What is Hepatology?

Hepatology is the branch of medicine that incorporates study of liver, gallbladder, biliary tree and pancreas as well as management of their disorders. Etymologically the word ''Hepatology'' is formed of ancient Greek ''hepar''(ηπαρ) or ''hepato-''(ηπατο-) meaning ' liver' and suffix ''-logia''(-λογια) meaning 'word' or 'speech'. Although traditionally considered a sub-specialty of gastroenterology, rapid expansion has led in some countries to doctors specialising solely on this area, who are called hepatologists.

Diseases and complications related to viral hepatitis and alcohol are the main reason for seeking specialist advice. One third of world population has been infected with Hepatitis B virus at some point in their life. Although most of them would clear the virus from the body, approximately 350 million have become persistent carriers. Up to 80% of liver cancers can be attributed to either hepatitis B or Hepatitis C virus.

In terms of number of mortality, the former is second only to smoking among known agents causing cancer. With more widespread implementation of vaccination and strict screening before blood transfusion, lower infection rates are expected in the future. In many countries, though, overall alcohol intake is on the rise, and consequently the number of people with cirrhosis and other related complications is increasing.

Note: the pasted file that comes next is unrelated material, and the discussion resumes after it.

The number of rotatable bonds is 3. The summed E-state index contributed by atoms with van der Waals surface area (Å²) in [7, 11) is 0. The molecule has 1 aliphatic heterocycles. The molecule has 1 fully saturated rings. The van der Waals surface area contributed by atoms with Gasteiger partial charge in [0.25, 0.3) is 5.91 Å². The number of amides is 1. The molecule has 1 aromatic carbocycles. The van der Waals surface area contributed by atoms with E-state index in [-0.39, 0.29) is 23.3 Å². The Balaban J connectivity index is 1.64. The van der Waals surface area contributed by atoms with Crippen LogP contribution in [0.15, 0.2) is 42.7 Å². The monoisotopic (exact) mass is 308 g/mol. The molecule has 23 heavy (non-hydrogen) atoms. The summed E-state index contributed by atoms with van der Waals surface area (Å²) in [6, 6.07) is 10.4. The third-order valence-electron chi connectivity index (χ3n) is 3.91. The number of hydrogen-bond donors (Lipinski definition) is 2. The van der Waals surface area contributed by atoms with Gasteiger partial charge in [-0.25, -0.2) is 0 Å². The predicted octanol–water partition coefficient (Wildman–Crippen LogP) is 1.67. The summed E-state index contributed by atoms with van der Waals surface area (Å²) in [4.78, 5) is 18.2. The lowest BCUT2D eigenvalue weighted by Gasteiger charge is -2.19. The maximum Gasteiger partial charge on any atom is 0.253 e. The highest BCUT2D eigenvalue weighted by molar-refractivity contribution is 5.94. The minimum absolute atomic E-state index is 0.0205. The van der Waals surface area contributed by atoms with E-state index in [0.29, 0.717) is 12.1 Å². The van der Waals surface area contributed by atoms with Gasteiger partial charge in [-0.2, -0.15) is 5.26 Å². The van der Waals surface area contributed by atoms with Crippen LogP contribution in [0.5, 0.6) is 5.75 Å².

As for many medical specialties, patients are most likely to be referred by family physicians ( i.e. GP) or by doctors from different disciplines. The reasons might be:

  • Drug overdose. Paracetamol overdose is common.
  • Gastrointestinal bleeding from portal hypertension related to liver damage
  • Abnormal blood test suggesting liver disease
  • Enzyme defects leading to bigger liver in children commonly named storage disease of liver
  • Jaundice / Hepatitis virus positivity in blood, perhaps discovered on screening blood tests
  • Ascites or swelling of abdomen from fluid accumulation, commonly due to liver disease but can be from other diseases like heart failure
  • All patients with advanced liver disease e.g. cirrhosis should be under specialist care
  • To undergo ERCP for diagnosing diseases of biliary tree or their management
  • Fever with other features suggestive of infection involving mentioned organs. Some exotic tropical diseases like hydatid cyst, kala-azar or schistosomiasis may be suspected. Microbiologists would be involved as well
  • Systemic diseases affecting liver and biliary tree e.g. haemochromatosis
  • Follow up of liver transplant
  • Pancreatitis - commonly due to alcohol or gall stone
  • Cancer of above organs. Usually multi-disciplinary approach is under taken with involvement of oncologist and other experts.

Further Reading


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